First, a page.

much native honour in him, for him not to feel that if her will should recoil, his conduct would have been odious, and she would have a right to reproach him.

But Maggie did not feel that right: she was too conscious of fatal weakness in herself - too full of the tenderness that comes with the foreseen need for inflicting a wound. She let him take her hand when he came to sit down beside her, and smiled at him - only with rather a sad glance: she could say nothing to pain him till the moment of possible parting was nearer. And so they drank their cup of coffee together, and walked about the deck, and heard the captain's assurance that they should be in at Mudport by five o'clock, each with an inward burthen - but in him it was an undefined fear, which he trusted to the coming hours to dissipate - in her it was a definite resolve on which she was trying silently to tighten her hold. Stephen was continually, through the morning, expressing his anxiety at the fatigue and discomfort she was suffering, and alluded to landing and to the change of motion and repose she would have in a carriage, wanting to assure himself more completely by pre-supposing that everything would be as he had arranged it. For a long while Maggie contented herself with assuring him that she had had a good night's rest, and that she didn't mind about being on the vessel - it was not like being on the open sea - it was only a little less pleasant than being in a boat on the Floss. But a suppressed resolve will betray itself in the eyes, and Stephen became more and more uneasy as the day advanced, under the sense that Maggie had entirely lost her passiveness. He longed, but did not dare, to speak of their marriage - of where they would go after it, and the steps he would take to inform his father, and the rest, of what had happened. He longed to assure himself of a tacit assent from her. But each time he looked at her, he gathered a stronger dread of the new, quiet sadness with which she met his eyes. And they were more and more silent.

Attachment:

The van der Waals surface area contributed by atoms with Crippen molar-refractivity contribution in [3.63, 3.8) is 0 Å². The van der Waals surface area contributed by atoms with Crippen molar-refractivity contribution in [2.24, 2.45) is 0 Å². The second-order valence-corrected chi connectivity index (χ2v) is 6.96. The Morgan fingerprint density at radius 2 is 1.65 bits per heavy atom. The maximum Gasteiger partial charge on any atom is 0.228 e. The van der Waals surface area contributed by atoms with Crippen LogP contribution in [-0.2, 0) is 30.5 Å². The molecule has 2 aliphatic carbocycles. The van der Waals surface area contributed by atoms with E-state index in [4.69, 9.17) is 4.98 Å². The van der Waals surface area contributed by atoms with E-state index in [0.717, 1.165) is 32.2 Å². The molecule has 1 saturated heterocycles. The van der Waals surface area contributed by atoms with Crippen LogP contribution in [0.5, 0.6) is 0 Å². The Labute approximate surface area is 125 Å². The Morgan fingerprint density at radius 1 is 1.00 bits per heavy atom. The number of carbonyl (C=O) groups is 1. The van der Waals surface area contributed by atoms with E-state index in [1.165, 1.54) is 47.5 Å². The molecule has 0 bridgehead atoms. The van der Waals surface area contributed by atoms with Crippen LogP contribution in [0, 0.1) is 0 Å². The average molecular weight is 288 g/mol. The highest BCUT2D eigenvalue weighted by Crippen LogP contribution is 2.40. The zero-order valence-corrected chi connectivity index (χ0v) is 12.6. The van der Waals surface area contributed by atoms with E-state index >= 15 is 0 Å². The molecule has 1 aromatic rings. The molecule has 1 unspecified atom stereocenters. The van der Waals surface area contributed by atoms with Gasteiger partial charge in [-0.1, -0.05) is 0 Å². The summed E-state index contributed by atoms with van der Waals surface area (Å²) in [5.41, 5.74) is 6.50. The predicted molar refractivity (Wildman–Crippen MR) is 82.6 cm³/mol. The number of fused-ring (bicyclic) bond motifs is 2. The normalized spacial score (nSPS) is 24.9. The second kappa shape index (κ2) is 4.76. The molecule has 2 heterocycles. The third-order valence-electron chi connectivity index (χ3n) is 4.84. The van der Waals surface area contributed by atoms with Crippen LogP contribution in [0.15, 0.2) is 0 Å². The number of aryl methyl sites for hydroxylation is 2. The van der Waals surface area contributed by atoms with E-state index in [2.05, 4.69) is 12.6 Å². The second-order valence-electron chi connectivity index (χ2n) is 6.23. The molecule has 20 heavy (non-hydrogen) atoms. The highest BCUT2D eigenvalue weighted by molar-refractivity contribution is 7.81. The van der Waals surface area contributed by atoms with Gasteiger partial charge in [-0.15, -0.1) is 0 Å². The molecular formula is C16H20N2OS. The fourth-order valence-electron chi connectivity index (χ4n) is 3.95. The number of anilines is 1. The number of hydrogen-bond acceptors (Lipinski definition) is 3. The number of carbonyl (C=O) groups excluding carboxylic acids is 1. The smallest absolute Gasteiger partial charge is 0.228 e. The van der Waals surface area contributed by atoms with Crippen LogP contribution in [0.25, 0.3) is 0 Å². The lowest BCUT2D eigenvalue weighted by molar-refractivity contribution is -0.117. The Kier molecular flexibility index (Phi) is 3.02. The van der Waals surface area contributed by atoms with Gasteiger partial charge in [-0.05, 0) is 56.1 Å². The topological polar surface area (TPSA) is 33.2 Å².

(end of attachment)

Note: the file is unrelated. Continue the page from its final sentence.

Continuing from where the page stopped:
`Here we are in sight of Mudport,' he said, at last. `Now, dearest,' he added, turning towards her with a look that was half beseeching, `the worst part of your fatigue is over. On the land we can command swiftness. In another hour and a half we shall be in a chaise together - and that will seem rest to you after this.'

Maggie felt it was time to speak - it would only be unkind now to assent by silence. She spoke in the lowest tone, as he had done, but with distinct decision.

`We shall not be together - we shall have parted.'

The blood rushed to Stephen's face.

`We shall not,' he said. `I'll die first.'

It was as he had dreaded - there was a struggle coming. But neither of them dared to say another word, till the boat was let down, and they were taken to the landing place. Here there was a cluster of gazers and passengers awaiting the departure of the steamboat to St Ogg's. Maggie had a dim sense, when she had landed, and Stephen was hurrying her along on his arm, that some one had advanced towards her from that cluster as if he were coming to speak to her. But she was hurried along, and was indifferent to everything but the coming trial.

A porter guided them to the nearest inn and postinghouse, and Stephen gave the order for the chaise as they passed through the yard. Maggie took no notice of this, and only said, `Ask them to show us into a room where we can sit down.'

When they entered, Maggie did not sit down, and Stephen, whose face had a desperate determination in it, was about to ring the bell, when she said, in a firm voice,

`I'm not going, we must part here.'

`Maggie,' he said, turning round towards her, and speaking in the tones of a man who feels a process of torture beginning, `Do you mean to kill me? What is the use of it now? The whole thing is done.'

  By PanEris using Melati.

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